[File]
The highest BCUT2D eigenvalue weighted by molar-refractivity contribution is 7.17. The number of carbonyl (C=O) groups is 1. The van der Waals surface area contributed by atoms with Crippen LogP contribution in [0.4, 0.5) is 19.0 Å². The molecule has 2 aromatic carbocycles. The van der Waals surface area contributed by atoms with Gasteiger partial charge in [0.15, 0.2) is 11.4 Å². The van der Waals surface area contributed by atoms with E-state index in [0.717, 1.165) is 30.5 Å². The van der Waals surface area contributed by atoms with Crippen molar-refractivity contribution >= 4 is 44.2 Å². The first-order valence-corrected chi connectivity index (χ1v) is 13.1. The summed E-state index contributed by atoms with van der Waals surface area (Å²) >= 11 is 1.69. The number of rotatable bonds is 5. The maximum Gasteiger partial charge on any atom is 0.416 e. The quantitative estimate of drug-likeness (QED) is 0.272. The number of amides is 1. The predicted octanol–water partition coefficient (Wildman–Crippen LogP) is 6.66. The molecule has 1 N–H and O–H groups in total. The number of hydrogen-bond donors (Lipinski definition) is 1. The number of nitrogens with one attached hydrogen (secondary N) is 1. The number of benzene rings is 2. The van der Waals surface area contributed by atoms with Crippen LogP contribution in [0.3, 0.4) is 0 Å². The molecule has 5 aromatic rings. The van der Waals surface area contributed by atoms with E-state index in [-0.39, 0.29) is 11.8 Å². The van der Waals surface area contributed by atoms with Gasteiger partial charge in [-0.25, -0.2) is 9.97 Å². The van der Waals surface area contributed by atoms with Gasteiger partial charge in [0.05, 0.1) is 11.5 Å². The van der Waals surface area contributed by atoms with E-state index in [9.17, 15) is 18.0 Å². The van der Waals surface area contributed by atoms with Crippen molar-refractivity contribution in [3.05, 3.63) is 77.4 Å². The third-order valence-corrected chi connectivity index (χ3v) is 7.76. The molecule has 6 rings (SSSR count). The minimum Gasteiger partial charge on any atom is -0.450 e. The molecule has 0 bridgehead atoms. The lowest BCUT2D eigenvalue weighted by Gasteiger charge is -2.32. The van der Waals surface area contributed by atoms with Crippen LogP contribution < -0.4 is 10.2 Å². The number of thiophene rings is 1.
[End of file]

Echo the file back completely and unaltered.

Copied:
The highest BCUT2D eigenvalue weighted by molar-refractivity contribution is 7.17. The number of carbonyl (C=O) groups is 1. The van der Waals surface area contributed by atoms with Crippen LogP contribution in [0.4, 0.5) is 19.0 Å². The molecule has 2 aromatic carbocycles. The van der Waals surface area contributed by atoms with Gasteiger partial charge in [0.15, 0.2) is 11.4 Å². The van der Waals surface area contributed by atoms with E-state index in [0.717, 1.165) is 30.5 Å². The van der Waals surface area contributed by atoms with Crippen molar-refractivity contribution >= 4 is 44.2 Å². The first-order valence-corrected chi connectivity index (χ1v) is 13.1. The summed E-state index contributed by atoms with van der Waals surface area (Å²) >= 11 is 1.69. The number of rotatable bonds is 5. The maximum Gasteiger partial charge on any atom is 0.416 e. The quantitative estimate of drug-likeness (QED) is 0.272. The number of amides is 1. The predicted octanol–water partition coefficient (Wildman–Crippen LogP) is 6.66. The molecule has 1 N–H and O–H groups in total. The number of hydrogen-bond donors (Lipinski definition) is 1. The number of nitrogens with one attached hydrogen (secondary N) is 1. The number of benzene rings is 2. The van der Waals surface area contributed by atoms with Crippen LogP contribution in [0.3, 0.4) is 0 Å². The molecule has 5 aromatic rings. The van der Waals surface area contributed by atoms with E-state index in [-0.39, 0.29) is 11.8 Å². The van der Waals surface area contributed by atoms with Gasteiger partial charge in [-0.25, -0.2) is 9.97 Å². The van der Waals surface area contributed by atoms with Gasteiger partial charge in [0.05, 0.1) is 11.5 Å². The van der Waals surface area contributed by atoms with E-state index in [9.17, 15) is 18.0 Å². The van der Waals surface area contributed by atoms with Crippen molar-refractivity contribution in [3.05, 3.63) is 77.4 Å². The third-order valence-corrected chi connectivity index (χ3v) is 7.76. The molecule has 6 rings (SSSR count). The minimum Gasteiger partial charge on any atom is -0.450 e. The molecule has 0 bridgehead atoms. The lowest BCUT2D eigenvalue weighted by Gasteiger charge is -2.32. The van der Waals surface area contributed by atoms with Crippen LogP contribution < -0.4 is 10.2 Å². The number of thiophene rings is 1.